M.C. Escher: Reality and Illusion presents a rare and thrilling privilege of examining first-hand 150 masterworks of Maurits Cornelis Escher (1898-1972), one of the most brilliant artists of the 20th century.
Drawn from the largest private traveling Escher collection in the world, this exhibition includes early figure drawings, lesser-known book illustrations, detailed Italian landscapes, the “tessellations” for which he became famous, and several examples of his signature architectural fantasies in which stairways seem to go both up and down. The most iconic of these works, including a pair of hands drawing and fish morphing into birds, are familiar to most people.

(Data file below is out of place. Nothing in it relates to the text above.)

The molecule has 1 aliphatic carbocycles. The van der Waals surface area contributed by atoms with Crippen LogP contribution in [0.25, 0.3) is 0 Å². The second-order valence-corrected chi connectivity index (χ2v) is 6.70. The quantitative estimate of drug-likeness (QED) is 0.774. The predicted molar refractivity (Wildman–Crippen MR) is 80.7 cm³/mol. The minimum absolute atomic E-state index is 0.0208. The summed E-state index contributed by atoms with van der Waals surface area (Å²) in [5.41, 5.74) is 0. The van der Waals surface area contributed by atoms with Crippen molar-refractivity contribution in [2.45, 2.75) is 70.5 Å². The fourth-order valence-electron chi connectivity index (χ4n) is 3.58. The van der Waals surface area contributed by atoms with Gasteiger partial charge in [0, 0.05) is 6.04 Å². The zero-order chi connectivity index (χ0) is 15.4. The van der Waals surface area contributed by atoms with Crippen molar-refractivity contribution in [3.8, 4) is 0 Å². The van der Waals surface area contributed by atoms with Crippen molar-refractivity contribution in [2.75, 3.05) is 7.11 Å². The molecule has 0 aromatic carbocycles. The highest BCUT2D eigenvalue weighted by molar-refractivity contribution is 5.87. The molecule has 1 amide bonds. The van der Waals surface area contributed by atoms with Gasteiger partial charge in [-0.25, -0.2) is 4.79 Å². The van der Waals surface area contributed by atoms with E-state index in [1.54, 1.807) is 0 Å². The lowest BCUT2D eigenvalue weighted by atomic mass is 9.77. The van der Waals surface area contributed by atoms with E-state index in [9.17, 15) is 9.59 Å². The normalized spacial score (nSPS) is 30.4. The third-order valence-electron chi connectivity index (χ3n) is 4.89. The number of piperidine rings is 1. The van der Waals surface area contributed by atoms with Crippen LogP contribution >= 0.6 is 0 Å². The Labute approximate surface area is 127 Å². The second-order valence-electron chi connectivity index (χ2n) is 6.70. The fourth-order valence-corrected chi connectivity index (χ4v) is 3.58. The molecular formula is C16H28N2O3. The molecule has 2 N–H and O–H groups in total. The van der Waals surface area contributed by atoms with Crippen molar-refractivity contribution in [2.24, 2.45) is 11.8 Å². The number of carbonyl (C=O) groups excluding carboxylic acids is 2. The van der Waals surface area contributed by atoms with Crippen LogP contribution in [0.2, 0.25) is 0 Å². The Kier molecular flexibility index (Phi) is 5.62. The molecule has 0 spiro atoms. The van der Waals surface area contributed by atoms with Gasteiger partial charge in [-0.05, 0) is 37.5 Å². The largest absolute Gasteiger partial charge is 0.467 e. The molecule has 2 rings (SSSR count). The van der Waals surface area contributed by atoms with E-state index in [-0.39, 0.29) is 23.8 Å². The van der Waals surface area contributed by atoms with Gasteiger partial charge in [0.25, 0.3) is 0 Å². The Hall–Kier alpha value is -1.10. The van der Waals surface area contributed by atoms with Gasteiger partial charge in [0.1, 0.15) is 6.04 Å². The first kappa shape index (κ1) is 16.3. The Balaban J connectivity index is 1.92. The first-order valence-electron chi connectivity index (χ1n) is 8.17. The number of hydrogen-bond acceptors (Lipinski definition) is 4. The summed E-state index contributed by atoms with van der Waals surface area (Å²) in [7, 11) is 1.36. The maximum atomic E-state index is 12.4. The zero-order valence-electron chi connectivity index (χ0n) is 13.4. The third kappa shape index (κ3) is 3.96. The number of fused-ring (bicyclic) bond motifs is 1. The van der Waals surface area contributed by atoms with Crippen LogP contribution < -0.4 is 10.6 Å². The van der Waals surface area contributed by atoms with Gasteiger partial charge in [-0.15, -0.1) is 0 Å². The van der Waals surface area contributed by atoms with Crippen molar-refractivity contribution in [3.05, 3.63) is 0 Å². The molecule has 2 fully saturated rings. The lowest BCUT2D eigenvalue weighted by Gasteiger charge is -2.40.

M.C. Escher used his work to challenge perspectives, deftly exploring the relationships between art and science, reality and illusion, chaos and order, and logic and absurdity.
“Are you really sure that a floor can’t also be a ceiling?” asked Escher. “Are you definitely convinced that you will be on a higher plane when you walk up a staircase?” Such musings led to “mind-bending” qualities in his spatial illusions and have lent his imagery an enduring place in pop culture iconography.